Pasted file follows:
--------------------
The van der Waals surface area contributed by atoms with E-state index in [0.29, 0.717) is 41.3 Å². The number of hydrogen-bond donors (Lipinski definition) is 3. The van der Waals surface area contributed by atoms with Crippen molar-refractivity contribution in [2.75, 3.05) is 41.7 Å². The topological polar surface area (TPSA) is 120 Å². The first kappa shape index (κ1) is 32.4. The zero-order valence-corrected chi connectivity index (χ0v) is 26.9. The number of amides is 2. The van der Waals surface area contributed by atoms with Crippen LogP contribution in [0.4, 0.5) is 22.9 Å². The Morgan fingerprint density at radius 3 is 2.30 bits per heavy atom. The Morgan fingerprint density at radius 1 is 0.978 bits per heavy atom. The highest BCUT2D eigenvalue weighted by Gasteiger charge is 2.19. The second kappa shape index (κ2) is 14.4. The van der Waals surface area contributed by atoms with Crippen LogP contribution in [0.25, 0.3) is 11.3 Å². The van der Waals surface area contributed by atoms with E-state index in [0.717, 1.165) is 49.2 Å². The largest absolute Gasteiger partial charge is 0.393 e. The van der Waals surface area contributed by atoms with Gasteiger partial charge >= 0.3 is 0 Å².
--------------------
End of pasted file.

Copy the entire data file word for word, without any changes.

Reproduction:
The van der Waals surface area contributed by atoms with E-state index in [0.29, 0.717) is 41.3 Å². The number of hydrogen-bond donors (Lipinski definition) is 3. The van der Waals surface area contributed by atoms with Crippen molar-refractivity contribution in [2.75, 3.05) is 41.7 Å². The topological polar surface area (TPSA) is 120 Å². The first kappa shape index (κ1) is 32.4. The zero-order valence-corrected chi connectivity index (χ0v) is 26.9. The number of amides is 2. The van der Waals surface area contributed by atoms with Crippen LogP contribution in [0.4, 0.5) is 22.9 Å². The Morgan fingerprint density at radius 3 is 2.30 bits per heavy atom. The Morgan fingerprint density at radius 1 is 0.978 bits per heavy atom. The highest BCUT2D eigenvalue weighted by Gasteiger charge is 2.19. The second kappa shape index (κ2) is 14.4. The van der Waals surface area contributed by atoms with Crippen LogP contribution in [0.25, 0.3) is 11.3 Å². The van der Waals surface area contributed by atoms with E-state index in [0.717, 1.165) is 49.2 Å². The largest absolute Gasteiger partial charge is 0.393 e. The van der Waals surface area contributed by atoms with Gasteiger partial charge >= 0.3 is 0 Å².